Jonah Goldberg and the problem with Romney nostalgia:
In 2007, when President Obama announced that he was running for president, he did it in Springfield, Ill., to highlight his supposed connection to Abraham Lincoln. He brought in his biggest fans to cheer him on. When George W. Bush announced in 1999, he did it in Cedar Rapids, Iowa. The Bush campaign, likewise, brought in a big crowd of supporters. John Kerry announced in Patriot’s Point, S.C., in 2003, amid a sea of American flags, war veterans, and an aircraft carrier in the background.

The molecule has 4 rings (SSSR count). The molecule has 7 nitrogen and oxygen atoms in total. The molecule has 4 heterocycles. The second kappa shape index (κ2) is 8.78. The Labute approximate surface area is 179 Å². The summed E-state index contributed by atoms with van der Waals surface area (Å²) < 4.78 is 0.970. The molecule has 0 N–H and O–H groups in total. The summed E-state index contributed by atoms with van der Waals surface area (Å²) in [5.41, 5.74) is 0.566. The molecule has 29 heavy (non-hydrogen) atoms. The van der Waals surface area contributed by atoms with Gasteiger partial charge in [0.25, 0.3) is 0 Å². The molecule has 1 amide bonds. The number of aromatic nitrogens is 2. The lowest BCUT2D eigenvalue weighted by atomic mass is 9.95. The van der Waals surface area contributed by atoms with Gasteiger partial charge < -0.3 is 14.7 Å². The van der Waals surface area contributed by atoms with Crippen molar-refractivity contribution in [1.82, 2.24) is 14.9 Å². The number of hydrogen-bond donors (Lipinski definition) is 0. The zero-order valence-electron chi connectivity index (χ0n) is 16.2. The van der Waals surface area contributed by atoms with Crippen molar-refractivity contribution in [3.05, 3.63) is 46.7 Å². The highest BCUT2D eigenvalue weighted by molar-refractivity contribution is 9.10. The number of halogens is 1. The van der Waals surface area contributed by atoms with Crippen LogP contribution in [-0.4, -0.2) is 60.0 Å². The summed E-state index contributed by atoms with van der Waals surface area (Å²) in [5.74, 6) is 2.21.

And where was Mitt Romney when he announced on Friday that he was thinking of another run in 2016? He, too, was talking to his base: about 30 deep-pocketed donors in New York City. “Tell your friends,” he said.
You know how superhero flicks often have an extra scene after the credits to hint at what the sequel will be like? Well, this would be the perfect end to the movie Romney 2012.
The problem is that “Romney for president” is now an art-house film thinking it’s a blockbuster franchise and that there’s a huge market for another sequel. There’s not.
Read the whole thing.
#Romney2016: This time he means that he means it.— Stephen Green (@VodkaPundit) January 14, 2015